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Nuances of a Society

Central European cities like Vienna literally re-awaken in the spring after many long and grey winter months. The streets fill with people and cyclists and the numerous museum and gallery goers are not solely confined to the interior of these spaces, but gather in front and outside of them, thereby reviving the cityscape. Vienna’s museums house exquisite historical collections and fascinating treasures, many of which are proof of an early global interest and outreach through trade, diplomacy, far-reaching family ties, and war. One such collection is the largest surviving 16th century Hamzanama manuscript at the Museum of Applied Arts (MAK), where it has been kept (not on display) since its acquisition in 1873 at the Vienna World Fair. Not far from the MAK in Vienna’s central district lies Porgy&Bess, which has been rated one of the ten best jazz clubs in Europe by the Guardian (2nd February, 2016). Directly next to the entrance to the famous club is an exhibition space dedicated to showcasing art with a direct view and access from pedestrian streets, bars and shops.

 
Traversing the Wien River and legendary Naschmarkt—a 1.5 kilometer-long market dating back to the 16th century—the 5th district reveals itself to be laid-back, with cobble stoned streets and small houses. Here, the independent art space ‘hinterland galerie’ is known for its promotion of intercultural and interdisciplinary projects, mainly working with artists from the Middle East and, in particular, from Iran.
Within the framework of a cultural exchange programme, the current Austrian ambassador to Pakistan, Brigitte Blaha, has invited Aisha Khalid to curate an exhibition of works by artists from Pakistan at Porgy&Bess and ‘hinterland galerie’ in Vienna. Aisha Khalid took on this challenge and created a sensitive curatorial programme that addresses pressing issues such as the conditions and contradictions of particular constellations of ideas and forces that coalesce when the local and global come together.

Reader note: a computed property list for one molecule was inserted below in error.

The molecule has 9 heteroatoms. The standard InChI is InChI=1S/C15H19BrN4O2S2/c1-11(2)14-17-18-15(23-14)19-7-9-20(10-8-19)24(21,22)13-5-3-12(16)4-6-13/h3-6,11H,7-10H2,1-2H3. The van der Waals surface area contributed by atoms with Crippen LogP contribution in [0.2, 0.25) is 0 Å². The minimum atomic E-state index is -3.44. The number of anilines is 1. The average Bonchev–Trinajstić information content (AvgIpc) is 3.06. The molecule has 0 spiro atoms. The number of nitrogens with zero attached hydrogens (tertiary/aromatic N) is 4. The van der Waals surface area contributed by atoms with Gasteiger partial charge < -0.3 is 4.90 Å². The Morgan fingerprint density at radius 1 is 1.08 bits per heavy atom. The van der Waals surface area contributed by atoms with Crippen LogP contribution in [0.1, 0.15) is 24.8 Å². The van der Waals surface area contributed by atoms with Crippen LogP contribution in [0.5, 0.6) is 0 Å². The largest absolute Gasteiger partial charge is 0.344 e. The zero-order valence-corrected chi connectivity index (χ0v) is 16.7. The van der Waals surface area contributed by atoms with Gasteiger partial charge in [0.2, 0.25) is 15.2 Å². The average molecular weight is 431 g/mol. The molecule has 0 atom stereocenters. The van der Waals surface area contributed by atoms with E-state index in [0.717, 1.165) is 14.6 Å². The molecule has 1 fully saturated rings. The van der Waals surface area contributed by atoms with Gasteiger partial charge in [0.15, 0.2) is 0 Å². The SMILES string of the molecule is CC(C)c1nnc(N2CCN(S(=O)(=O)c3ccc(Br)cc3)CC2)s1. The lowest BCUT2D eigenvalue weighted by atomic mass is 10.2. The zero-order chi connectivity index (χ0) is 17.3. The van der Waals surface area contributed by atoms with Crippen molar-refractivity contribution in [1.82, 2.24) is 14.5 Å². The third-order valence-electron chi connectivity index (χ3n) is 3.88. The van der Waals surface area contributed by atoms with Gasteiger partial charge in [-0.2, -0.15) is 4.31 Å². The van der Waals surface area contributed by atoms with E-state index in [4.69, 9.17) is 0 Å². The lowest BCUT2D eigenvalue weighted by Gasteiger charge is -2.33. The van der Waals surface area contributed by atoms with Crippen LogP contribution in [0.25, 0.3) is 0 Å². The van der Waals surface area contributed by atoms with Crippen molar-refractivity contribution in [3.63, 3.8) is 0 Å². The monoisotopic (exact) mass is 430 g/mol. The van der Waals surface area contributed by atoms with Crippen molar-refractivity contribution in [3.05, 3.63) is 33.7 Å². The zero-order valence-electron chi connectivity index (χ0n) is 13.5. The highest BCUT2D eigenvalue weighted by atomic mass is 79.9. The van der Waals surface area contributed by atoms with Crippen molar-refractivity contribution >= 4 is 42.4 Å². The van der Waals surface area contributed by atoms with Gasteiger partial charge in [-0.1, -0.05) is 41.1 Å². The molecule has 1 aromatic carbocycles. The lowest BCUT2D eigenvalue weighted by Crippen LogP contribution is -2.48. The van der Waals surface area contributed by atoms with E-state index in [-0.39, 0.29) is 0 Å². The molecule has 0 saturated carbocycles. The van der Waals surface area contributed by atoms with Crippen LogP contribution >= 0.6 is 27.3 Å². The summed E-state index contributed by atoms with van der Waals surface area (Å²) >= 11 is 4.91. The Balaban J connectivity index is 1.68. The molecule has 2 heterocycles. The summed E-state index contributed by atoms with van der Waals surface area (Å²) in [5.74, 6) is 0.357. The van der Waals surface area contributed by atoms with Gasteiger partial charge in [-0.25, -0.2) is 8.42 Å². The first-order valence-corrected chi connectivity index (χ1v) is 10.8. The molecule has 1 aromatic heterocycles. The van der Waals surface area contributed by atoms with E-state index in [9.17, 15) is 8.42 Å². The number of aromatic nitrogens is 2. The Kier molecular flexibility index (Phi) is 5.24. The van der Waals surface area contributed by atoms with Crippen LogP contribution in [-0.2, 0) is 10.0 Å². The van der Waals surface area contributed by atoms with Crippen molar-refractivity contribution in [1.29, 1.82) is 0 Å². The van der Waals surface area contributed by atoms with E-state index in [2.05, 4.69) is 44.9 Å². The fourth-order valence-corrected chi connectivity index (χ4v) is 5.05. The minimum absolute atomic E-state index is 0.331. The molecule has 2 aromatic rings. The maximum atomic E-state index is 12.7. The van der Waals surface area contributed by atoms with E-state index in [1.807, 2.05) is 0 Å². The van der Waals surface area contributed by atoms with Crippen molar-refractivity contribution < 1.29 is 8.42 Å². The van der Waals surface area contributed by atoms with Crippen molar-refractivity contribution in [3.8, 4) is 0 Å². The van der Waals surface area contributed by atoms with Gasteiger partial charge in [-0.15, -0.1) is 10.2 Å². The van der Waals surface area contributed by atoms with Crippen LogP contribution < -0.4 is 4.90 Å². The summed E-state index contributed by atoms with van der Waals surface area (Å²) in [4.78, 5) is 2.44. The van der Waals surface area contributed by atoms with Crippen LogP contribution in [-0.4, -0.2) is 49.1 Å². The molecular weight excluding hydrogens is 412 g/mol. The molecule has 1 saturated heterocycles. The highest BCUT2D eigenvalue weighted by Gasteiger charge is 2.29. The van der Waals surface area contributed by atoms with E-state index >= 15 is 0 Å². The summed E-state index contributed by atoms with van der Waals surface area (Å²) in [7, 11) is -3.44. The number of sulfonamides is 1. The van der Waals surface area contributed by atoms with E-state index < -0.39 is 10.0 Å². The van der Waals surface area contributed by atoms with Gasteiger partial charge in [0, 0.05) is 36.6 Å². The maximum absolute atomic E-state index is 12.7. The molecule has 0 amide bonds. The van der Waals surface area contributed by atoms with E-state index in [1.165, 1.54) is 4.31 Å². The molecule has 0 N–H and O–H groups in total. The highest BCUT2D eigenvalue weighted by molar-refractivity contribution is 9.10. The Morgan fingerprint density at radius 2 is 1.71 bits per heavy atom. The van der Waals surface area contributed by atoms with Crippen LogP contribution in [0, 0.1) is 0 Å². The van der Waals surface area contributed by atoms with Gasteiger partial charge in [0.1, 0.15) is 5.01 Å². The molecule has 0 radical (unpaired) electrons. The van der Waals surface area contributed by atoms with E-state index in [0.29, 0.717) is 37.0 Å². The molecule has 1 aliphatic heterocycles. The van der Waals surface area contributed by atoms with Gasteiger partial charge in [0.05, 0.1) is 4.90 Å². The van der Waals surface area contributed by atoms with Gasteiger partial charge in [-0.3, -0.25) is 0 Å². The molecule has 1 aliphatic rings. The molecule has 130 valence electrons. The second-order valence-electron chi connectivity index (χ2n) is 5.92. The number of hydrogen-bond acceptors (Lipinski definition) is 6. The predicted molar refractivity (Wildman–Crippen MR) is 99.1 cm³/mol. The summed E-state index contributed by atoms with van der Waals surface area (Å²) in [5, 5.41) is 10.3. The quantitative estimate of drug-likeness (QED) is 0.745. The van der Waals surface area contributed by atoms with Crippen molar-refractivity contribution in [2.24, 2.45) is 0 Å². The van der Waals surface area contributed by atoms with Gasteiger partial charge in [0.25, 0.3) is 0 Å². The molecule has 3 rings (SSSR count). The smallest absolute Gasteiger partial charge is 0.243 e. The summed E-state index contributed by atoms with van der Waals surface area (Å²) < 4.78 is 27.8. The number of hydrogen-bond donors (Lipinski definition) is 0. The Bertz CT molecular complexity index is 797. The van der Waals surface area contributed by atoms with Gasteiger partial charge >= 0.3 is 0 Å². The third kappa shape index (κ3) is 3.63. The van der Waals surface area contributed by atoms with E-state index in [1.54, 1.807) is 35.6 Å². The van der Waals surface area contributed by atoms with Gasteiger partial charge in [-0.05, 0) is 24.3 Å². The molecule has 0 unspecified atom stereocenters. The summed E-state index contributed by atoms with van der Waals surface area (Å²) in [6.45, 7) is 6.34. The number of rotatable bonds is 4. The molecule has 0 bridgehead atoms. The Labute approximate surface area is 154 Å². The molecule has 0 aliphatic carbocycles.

For Porgy&Bess she invited Ali Kazim to create an installation. By painting the gallery walls in a light grey tone, the artist created a contemplative environment that serves as a backdrop for his painting, drawings, and sculptural works. A large watercolour pigment painting of a curled, naked, male body takes up one third of the main wall. Next to it and connected with the painting are drawings on tissue paper, which are layered and hang loosely down the wall. The naked figure whose face is twisted and buried in his hands shows us his rolled-up back. The position of the body on the paper as well as its posture is suggestive of a fetus – a figure at once protected and vulnerable to all sorts of influences. The drawings on the cascading tissue paper, layered in a similar way to the many washes and layers of colour in his painting, resonate physically and metaphorically with each other: first, between the fragility of the tissue paper and the fragility of the naked human body, and second, between the finely and detailed drawn lines on tissue paper—reminiscent of an enlarged intestine or an umbilical cord—and the layers of colour and pigments forming the texture of the painting. The ceramic pieces “Fallen Objects” displayed in a wooden glass vitrine on yet another set of drawings on tissue paper contribute to the overall composition of this installation in terms of weight, fragility, and the lifelines drawn on the surface of the objects.